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The Shearer’s Dream
by [?]

lucerne: Alfalfa in US

mallee: dwarfed eucalyptus trees growing in very poor soil and under harsh rainfall conditions. Usually many stems emerging from the ground, creating a low thicket.

mateship: See Lawson story, “Mateship”. A heavily romanticised, but nevertheless very practical form of (male) loyalty to a (male) companion who travels with/works with him. A “mate” provides not only companionship, but help in emergencies. Typical of an Australian in the “outback”–or “Never-Never”, or under war conditions. A man without a mate was a “hatter”–“his hat covers his family”. Such a person might go “ratty” (see further in The romance of the Swag). Equivalent to the “buddy system” in SCUBA diving.

metalled: of a road, covered in crushed rock (e.g. “blue metal”)

mulga: Acacia sp. (“wattle” in Australian) especially Acacia aneura; growing in semi-desert conditions. Used as a description of such a harsh region.

mullock: the tailings left after gold has been removed. In Lawson generally mud (alluvial) rather than rock

myall: aboriginal living in a traditional–pre-conquest–manner

nobbler: a drink

nuggety: compact but strong physique; small but well-muscled

pastoralist: OED sees it a equivalent to “squatter”, but in Lawson someone often someone managing a large cattle/sheep “station” for a “pastoral company” rather than an individual. Seen as ultimate capitalist oppression.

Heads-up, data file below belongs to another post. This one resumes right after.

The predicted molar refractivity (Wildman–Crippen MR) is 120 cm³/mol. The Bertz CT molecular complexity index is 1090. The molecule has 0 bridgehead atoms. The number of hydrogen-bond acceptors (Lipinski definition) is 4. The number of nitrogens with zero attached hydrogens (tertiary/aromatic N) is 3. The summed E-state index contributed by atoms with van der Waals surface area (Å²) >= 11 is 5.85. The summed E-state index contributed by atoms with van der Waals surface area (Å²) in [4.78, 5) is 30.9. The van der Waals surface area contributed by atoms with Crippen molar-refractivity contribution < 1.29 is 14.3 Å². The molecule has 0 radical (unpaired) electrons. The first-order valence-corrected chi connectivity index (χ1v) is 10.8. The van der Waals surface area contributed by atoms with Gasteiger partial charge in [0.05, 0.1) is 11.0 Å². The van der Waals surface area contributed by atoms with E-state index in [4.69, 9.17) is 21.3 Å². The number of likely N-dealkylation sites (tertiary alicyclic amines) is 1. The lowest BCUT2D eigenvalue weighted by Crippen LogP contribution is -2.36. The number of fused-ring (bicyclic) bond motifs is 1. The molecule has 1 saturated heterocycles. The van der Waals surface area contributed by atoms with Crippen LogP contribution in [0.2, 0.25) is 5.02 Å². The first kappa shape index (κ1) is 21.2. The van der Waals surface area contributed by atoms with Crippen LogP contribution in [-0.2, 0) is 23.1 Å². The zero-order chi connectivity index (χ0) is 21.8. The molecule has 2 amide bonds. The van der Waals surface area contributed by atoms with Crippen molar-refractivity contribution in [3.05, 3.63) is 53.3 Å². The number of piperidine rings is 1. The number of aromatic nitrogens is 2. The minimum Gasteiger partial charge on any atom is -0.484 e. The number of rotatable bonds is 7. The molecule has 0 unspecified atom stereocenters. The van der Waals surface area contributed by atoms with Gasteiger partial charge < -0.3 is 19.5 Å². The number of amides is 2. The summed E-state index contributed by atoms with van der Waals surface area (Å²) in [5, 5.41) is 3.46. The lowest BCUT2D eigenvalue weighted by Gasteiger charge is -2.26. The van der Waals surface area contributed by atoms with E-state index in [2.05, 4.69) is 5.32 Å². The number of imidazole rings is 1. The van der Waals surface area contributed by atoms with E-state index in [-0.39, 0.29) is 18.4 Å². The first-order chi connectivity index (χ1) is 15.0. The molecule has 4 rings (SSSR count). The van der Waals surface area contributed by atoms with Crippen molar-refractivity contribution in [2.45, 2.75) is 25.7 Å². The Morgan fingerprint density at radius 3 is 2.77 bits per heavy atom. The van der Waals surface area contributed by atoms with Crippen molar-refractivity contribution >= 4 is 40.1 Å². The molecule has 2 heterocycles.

pluddy: see crimson

quid: monetary unit; one pound

ratty: insane–or, very eccentric, “cranky”.

ringer: the champion sheep shearer in a shed that season

rouseabout: Labourer in a (sheep) shearing shed. Considered to be, as far as any work is, unskilled labour.

sawney: silly, gormless

scab: see blackleg

shout: In a group; to stand (pay for) a round of drinks. Bad form to leave before your turn comes around. Much peer pressure to drink more than one wished. One can also “shout” for everyone in the pub. skillion(-room): A “lean-to”, a room built up against the back of some other building, with separate roof.

spifflicated: punished, thrashed without mercy.

spree: prolonged drinking bout–days, weeks.

squatter: Someone who took up large areas of land, originally without official permission (“squatted”), for sheep especially. Became the “landed aristocracy” of Australia. (“Up rode the squatter, mounted on his thoroughbred”)

steever: Originally a Dutch coin. Used here like “penny”–or brass razoo.

sundowner: a swagman (see) who is NOT looking for work, but a “handout”. Lawson explains the term as referring to someone who turns up at a station at sundown, just in time for “tea” i.e. the evening meal. Line (2494) of actual text (not counting P.G. matter). swagman (swaggy): Generally, anyone who is walking in the “outback” with a swag. (See “The Romance of the Swag”.) Lawson also restricts it at times to those whom he considers to be tramps, not looking for work but for “handouts”. In view of the Great Depression (1890->. In 1892 it was reckoned 1/3 men were out of work) perhaps unfairly. Perhaps because he was there. See `travellers’.

Tattersalls: The earliest public lottery in Australia. (1881)

tenner: a ten pound note. tin-kettling: making noise by striking metal pots/pans. May be celebratory (weddings–in this collection, New Year’s Eve), or may indicate extreme social disapproval of someone.

travellers: “shearers and rouseabouts travelling for work” (Lawson).